These notes are not designed to provide any level of probable cause, but they may help responding officers adjust their approach and consider safety options. They may also help officers with investigatory strategies. This information may also be useful for collaborative partners such as advocates who follow up and deliver services to victims and families, potentially minimizing future calls for service.

A strong understanding of abuser types and their respective potential for violence is important for contemporary law enforcement professionals. The existing literature is filled with references on this topic. We don’t need a comprehensive list of theoretical concepts, just a foundational perspective that helps us understand what we are getting into.

Second, including dispatchers into our trainings as partners and crediting them as being valuable first-responders is critical for information gathering and providing officers with crucial information they need for a safe response. They must learn about and discuss the implications of domestic violence alongside officers. Dispatchers and officers must become attuned to each other’s role in responding to this type of call.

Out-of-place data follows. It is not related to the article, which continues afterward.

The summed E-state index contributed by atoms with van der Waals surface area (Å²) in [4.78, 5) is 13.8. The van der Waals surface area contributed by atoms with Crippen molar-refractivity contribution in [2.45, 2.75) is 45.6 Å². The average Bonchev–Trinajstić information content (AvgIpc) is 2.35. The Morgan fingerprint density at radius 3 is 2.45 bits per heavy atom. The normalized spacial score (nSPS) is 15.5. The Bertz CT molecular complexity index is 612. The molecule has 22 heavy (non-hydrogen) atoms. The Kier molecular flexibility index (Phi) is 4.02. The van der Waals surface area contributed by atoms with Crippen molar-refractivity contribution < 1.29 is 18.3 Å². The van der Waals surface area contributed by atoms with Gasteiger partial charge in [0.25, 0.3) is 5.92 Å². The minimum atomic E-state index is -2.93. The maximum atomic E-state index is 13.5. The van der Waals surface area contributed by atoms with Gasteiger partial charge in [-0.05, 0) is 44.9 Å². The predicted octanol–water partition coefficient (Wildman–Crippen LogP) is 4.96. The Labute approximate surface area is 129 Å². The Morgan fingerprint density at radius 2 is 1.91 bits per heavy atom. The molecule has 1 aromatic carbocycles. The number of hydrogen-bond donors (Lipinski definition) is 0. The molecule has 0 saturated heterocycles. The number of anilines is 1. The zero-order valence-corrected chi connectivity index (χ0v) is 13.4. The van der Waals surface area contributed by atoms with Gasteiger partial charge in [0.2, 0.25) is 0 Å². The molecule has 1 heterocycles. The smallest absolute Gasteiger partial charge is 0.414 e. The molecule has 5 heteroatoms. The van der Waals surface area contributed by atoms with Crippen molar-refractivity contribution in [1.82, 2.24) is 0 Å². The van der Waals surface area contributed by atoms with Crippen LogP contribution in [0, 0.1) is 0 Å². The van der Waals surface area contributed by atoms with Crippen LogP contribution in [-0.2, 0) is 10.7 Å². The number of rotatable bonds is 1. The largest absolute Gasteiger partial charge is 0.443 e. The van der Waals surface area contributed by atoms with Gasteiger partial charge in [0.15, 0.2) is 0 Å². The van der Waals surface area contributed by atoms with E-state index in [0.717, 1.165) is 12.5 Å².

Collecting data on the nature of domestic violence in our respective jurisdictions, including prior contacts, may give us valuable information. Let’s find out what we can learn. Data is not only useful for detectives and prosecutors, but may provide responding officers with just the information they need to adjust their response accordingly.

Good luck and stay safe!

David Cropp is a retired sergeant with the Sacramento Police Department and has a combined 35 years of law enforcement experience. He is a regional domestic violence expert witness and consultant, holds a POST Master Instructor Credential and a Master’s Degree in Behavioral Science, and is board certified in Domestic Violence by the American Academy of Experts in Traumatic Stress.

Contact David Cropp